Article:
Take my advice, I don’t use it

Quote of the day:

As far as we can discern, the sole purpose of human existence is to kindle a light in the darkness of mere being. Carl Jung, from over at Andy‘s place.

I pretty much divide people up into those who give advice and others who listen and support. I realize that all those advice-givers are doing what they do because either they are uncomfortable with another person’s pain and think they need to fix it, or, perhaps, they just get some kind of kick out of hearing themselves talk. However, when I am in emotional pain, the last thing I want to hear is how someone else knows how to fix it. Because, obviously, if I could solve it I would! And most often the advice offered has nothing to do with who I am or what my fears are.

On the other hand, when someone just listens to me with authentic caring and support, and validates how I am feeling, I have the space to explore my problem, and who I am in how to deal with it, and very often am able to find the way out on my own later.

Advice givers always say: "I know how you feel."

"No, you don’t. How can you? You are not me, with my complexity, life history, fears, ways of looking at things. You cannot possibly know how I feel, judge myself, or experience the world around me. Ever. You can only know how you feel and what works for you."

So, just listen to me as I tell my story and I will listen to you as you tell me yours. And then, perhaps, we will be able to shed some warm light on each other as we struggle to find our way through this complex journey we’re on. A community of supporters, without judgment, just being there for one another, kindling light through the darkness of mere being.

Talking about narcissism

Quote of the day:

Naturally, there is something narcissistic about blogging. You have to believe that what you have to say is important enough for other people to hear. Twenge’s claim that the ability to express yourself actually “fuels” narcissism, rather than attracting narcissistic people (as does acting, journalism, and other careers—ahem, teaching—that require personal performance) seems to me to be more than a little premature. But what about this: are we all becoming narcissists? Alex Halavais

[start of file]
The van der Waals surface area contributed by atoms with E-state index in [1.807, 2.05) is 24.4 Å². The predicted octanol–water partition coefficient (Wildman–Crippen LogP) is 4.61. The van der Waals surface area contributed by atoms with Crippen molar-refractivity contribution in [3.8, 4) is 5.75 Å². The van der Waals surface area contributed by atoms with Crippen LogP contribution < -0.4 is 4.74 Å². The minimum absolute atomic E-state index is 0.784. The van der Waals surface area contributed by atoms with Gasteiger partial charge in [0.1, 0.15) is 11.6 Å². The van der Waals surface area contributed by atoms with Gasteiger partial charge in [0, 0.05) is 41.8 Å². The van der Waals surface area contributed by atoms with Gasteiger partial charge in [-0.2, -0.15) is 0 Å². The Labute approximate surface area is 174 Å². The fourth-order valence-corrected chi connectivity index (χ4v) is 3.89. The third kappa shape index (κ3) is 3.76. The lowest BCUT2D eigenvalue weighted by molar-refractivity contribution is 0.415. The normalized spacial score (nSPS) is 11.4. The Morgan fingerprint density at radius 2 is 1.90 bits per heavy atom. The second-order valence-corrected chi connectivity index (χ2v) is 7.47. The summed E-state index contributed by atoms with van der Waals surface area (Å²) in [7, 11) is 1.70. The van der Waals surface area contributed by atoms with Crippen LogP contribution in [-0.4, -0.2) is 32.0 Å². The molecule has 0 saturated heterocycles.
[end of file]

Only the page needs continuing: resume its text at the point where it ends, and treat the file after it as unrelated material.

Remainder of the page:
Lilian Katz questions whether teachers of young children, in trying to help them "feel good about themselves" might, in fact, be encouraging narcissism instead.

I wonder if I am also tending towards being a clinical narcissist like Alex?

  • I have a natural talent for influencing people < –> I am not good at influencing people.
  • I think I am a special person. < –> I am no better or no worse than most people.
  • I will be a success. < –> I am not to concerned about success.
  • If I ruled the world it would be a better place. < –> The thought of ruling the world frightens the hell out of me.
  • I see myself as a good leader. < –> I am not sure if I would make a good leader.
  • I like to start new fads and fashion. < –> I don’t care about new fads and fashion.
  • I sometimes depend on people to get things done. < –> I rarely depend on anyone else to get things done.

Check out his entire post here.

A laugh?

It is always worth visiting Listics. I do, daily.

A year ago at Tamarika: Memed again

Bits of me

Ooh, this is fun. I found it at savtadotty. Here is mine:


A year ago at Tamarika: A guest in your house